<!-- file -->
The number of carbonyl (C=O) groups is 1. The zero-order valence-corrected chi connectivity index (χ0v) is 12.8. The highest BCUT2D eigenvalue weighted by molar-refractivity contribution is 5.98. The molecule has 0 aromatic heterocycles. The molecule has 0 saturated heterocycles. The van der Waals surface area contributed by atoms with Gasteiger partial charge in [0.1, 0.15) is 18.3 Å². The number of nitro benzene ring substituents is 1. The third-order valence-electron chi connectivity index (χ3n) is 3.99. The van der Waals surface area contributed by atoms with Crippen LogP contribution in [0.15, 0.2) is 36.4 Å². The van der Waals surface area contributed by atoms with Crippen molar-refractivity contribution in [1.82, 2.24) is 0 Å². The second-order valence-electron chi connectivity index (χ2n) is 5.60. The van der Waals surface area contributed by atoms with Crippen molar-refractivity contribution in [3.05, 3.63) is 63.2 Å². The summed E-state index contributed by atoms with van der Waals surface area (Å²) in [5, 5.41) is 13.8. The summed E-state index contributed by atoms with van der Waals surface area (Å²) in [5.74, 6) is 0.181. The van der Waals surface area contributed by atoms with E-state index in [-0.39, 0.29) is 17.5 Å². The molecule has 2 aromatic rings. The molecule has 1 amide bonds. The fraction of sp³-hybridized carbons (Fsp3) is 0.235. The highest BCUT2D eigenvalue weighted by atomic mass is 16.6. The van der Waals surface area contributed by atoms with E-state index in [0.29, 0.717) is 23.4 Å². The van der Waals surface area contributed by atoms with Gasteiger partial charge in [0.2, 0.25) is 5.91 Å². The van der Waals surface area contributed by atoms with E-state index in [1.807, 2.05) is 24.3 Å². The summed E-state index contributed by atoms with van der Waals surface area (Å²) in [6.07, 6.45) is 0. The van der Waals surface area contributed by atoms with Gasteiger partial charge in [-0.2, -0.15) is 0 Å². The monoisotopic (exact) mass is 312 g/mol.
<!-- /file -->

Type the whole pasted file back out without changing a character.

The number of carbonyl (C=O) groups is 1. The zero-order valence-corrected chi connectivity index (χ0v) is 12.8. The highest BCUT2D eigenvalue weighted by molar-refractivity contribution is 5.98. The molecule has 0 aromatic heterocycles. The molecule has 0 saturated heterocycles. The van der Waals surface area contributed by atoms with Gasteiger partial charge in [0.1, 0.15) is 18.3 Å². The number of nitro benzene ring substituents is 1. The third-order valence-electron chi connectivity index (χ3n) is 3.99. The van der Waals surface area contributed by atoms with Crippen LogP contribution in [0.15, 0.2) is 36.4 Å². The van der Waals surface area contributed by atoms with Crippen molar-refractivity contribution in [1.82, 2.24) is 0 Å². The second-order valence-electron chi connectivity index (χ2n) is 5.60. The van der Waals surface area contributed by atoms with Crippen molar-refractivity contribution in [3.05, 3.63) is 63.2 Å². The summed E-state index contributed by atoms with van der Waals surface area (Å²) in [5, 5.41) is 13.8. The summed E-state index contributed by atoms with van der Waals surface area (Å²) in [5.74, 6) is 0.181. The van der Waals surface area contributed by atoms with E-state index in [-0.39, 0.29) is 17.5 Å². The molecule has 2 aromatic rings. The molecule has 1 amide bonds. The fraction of sp³-hybridized carbons (Fsp3) is 0.235. The highest BCUT2D eigenvalue weighted by atomic mass is 16.6. The van der Waals surface area contributed by atoms with E-state index in [0.29, 0.717) is 23.4 Å². The van der Waals surface area contributed by atoms with Gasteiger partial charge in [0.2, 0.25) is 5.91 Å². The van der Waals surface area contributed by atoms with E-state index in [1.807, 2.05) is 24.3 Å². The summed E-state index contributed by atoms with van der Waals surface area (Å²) in [6.07, 6.45) is 0. The van der Waals surface area contributed by atoms with Gasteiger partial charge in [-0.2, -0.15) is 0 Å². The monoisotopic (exact) mass is 312 g/mol.